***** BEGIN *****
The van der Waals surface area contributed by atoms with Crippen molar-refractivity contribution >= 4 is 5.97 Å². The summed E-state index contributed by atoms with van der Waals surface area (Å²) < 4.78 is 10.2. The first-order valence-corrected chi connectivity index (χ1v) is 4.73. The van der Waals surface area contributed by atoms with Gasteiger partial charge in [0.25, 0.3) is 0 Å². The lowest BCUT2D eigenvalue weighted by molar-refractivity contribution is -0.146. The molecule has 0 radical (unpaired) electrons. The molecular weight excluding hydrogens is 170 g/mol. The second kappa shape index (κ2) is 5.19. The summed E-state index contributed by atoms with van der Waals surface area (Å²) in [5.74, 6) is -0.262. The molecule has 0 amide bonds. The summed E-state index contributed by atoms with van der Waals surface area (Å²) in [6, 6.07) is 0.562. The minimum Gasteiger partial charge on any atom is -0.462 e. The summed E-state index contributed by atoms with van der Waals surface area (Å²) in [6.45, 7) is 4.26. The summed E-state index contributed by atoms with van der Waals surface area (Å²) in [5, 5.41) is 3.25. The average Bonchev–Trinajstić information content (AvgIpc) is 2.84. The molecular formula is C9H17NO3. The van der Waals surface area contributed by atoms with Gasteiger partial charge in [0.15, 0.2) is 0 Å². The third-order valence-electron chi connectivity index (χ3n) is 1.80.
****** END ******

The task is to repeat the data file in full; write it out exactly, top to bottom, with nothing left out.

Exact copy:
The van der Waals surface area contributed by atoms with Crippen molar-refractivity contribution >= 4 is 5.97 Å². The summed E-state index contributed by atoms with van der Waals surface area (Å²) < 4.78 is 10.2. The first-order valence-corrected chi connectivity index (χ1v) is 4.73. The van der Waals surface area contributed by atoms with Gasteiger partial charge in [0.25, 0.3) is 0 Å². The lowest BCUT2D eigenvalue weighted by molar-refractivity contribution is -0.146. The molecule has 0 radical (unpaired) electrons. The molecular weight excluding hydrogens is 170 g/mol. The second kappa shape index (κ2) is 5.19. The summed E-state index contributed by atoms with van der Waals surface area (Å²) in [5.74, 6) is -0.262. The molecule has 0 amide bonds. The summed E-state index contributed by atoms with van der Waals surface area (Å²) in [6, 6.07) is 0.562. The minimum Gasteiger partial charge on any atom is -0.462 e. The summed E-state index contributed by atoms with van der Waals surface area (Å²) in [6.45, 7) is 4.26. The summed E-state index contributed by atoms with van der Waals surface area (Å²) in [5, 5.41) is 3.25. The average Bonchev–Trinajstić information content (AvgIpc) is 2.84. The molecular formula is C9H17NO3. The van der Waals surface area contributed by atoms with Gasteiger partial charge in [0.15, 0.2) is 0 Å². The third-order valence-electron chi connectivity index (χ3n) is 1.80.